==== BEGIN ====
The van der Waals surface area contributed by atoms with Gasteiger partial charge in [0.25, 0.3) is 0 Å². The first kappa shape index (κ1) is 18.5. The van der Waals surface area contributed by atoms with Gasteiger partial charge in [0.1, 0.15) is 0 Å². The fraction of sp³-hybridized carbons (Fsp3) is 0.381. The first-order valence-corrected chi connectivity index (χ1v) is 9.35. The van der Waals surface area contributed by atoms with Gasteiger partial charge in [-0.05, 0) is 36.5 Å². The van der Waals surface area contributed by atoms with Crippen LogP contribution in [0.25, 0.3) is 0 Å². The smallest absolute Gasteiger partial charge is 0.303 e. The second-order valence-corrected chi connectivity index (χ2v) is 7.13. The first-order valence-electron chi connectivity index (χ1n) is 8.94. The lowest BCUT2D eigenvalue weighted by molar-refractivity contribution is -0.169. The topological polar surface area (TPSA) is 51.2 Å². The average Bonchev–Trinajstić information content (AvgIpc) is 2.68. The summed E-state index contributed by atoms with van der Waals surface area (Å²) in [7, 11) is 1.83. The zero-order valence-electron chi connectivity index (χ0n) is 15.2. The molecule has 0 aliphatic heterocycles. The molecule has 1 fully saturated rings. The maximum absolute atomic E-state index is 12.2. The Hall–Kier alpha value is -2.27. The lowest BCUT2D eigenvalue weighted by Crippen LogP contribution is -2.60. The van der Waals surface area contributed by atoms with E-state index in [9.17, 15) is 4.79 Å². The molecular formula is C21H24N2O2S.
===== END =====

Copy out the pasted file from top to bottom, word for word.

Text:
The van der Waals surface area contributed by atoms with Gasteiger partial charge in [0.25, 0.3) is 0 Å². The first kappa shape index (κ1) is 18.5. The van der Waals surface area contributed by atoms with Gasteiger partial charge in [0.1, 0.15) is 0 Å². The fraction of sp³-hybridized carbons (Fsp3) is 0.381. The first-order valence-corrected chi connectivity index (χ1v) is 9.35. The van der Waals surface area contributed by atoms with Gasteiger partial charge in [-0.05, 0) is 36.5 Å². The van der Waals surface area contributed by atoms with Crippen LogP contribution in [0.25, 0.3) is 0 Å². The smallest absolute Gasteiger partial charge is 0.303 e. The second-order valence-corrected chi connectivity index (χ2v) is 7.13. The first-order valence-electron chi connectivity index (χ1n) is 8.94. The lowest BCUT2D eigenvalue weighted by molar-refractivity contribution is -0.169. The topological polar surface area (TPSA) is 51.2 Å². The average Bonchev–Trinajstić information content (AvgIpc) is 2.68. The summed E-state index contributed by atoms with van der Waals surface area (Å²) in [7, 11) is 1.83. The zero-order valence-electron chi connectivity index (χ0n) is 15.2. The molecule has 0 aliphatic heterocycles. The molecule has 1 fully saturated rings. The maximum absolute atomic E-state index is 12.2. The Hall–Kier alpha value is -2.27. The lowest BCUT2D eigenvalue weighted by Crippen LogP contribution is -2.60. The van der Waals surface area contributed by atoms with E-state index in [9.17, 15) is 4.79 Å². The molecular formula is C21H24N2O2S.